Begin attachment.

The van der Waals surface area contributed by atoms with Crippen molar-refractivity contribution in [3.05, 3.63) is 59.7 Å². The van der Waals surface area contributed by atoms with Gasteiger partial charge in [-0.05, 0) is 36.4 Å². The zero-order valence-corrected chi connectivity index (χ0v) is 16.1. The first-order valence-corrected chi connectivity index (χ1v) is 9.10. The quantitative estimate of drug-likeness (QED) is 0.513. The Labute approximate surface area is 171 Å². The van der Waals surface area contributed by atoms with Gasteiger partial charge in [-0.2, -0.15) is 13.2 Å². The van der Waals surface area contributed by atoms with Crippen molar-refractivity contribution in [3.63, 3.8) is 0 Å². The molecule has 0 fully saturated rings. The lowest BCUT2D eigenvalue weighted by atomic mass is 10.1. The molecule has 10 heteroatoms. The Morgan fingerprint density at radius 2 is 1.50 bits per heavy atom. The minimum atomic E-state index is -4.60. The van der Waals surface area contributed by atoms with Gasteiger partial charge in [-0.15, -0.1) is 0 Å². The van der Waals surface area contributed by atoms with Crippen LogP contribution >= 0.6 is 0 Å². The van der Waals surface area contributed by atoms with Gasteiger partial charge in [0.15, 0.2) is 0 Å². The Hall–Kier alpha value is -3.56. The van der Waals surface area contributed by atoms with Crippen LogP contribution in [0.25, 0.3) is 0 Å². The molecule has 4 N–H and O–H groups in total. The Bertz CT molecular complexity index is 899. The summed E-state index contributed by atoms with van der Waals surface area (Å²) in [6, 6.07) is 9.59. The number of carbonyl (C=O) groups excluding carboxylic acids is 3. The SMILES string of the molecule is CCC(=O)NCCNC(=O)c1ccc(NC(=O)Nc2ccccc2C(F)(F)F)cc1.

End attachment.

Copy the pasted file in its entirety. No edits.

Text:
The van der Waals surface area contributed by atoms with Crippen molar-refractivity contribution in [3.05, 3.63) is 59.7 Å². The van der Waals surface area contributed by atoms with Gasteiger partial charge in [-0.05, 0) is 36.4 Å². The zero-order valence-corrected chi connectivity index (χ0v) is 16.1. The first-order valence-corrected chi connectivity index (χ1v) is 9.10. The quantitative estimate of drug-likeness (QED) is 0.513. The Labute approximate surface area is 171 Å². The van der Waals surface area contributed by atoms with Gasteiger partial charge in [-0.2, -0.15) is 13.2 Å². The van der Waals surface area contributed by atoms with Crippen molar-refractivity contribution in [3.63, 3.8) is 0 Å². The molecule has 0 fully saturated rings. The lowest BCUT2D eigenvalue weighted by atomic mass is 10.1. The molecule has 10 heteroatoms. The Morgan fingerprint density at radius 2 is 1.50 bits per heavy atom. The minimum atomic E-state index is -4.60. The van der Waals surface area contributed by atoms with Gasteiger partial charge in [-0.15, -0.1) is 0 Å². The van der Waals surface area contributed by atoms with Crippen LogP contribution >= 0.6 is 0 Å². The van der Waals surface area contributed by atoms with Gasteiger partial charge in [0.15, 0.2) is 0 Å². The Hall–Kier alpha value is -3.56. The van der Waals surface area contributed by atoms with Crippen LogP contribution in [0.25, 0.3) is 0 Å². The molecule has 4 N–H and O–H groups in total. The Bertz CT molecular complexity index is 899. The summed E-state index contributed by atoms with van der Waals surface area (Å²) in [6, 6.07) is 9.59. The number of carbonyl (C=O) groups excluding carboxylic acids is 3. The SMILES string of the molecule is CCC(=O)NCCNC(=O)c1ccc(NC(=O)Nc2ccccc2C(F)(F)F)cc1.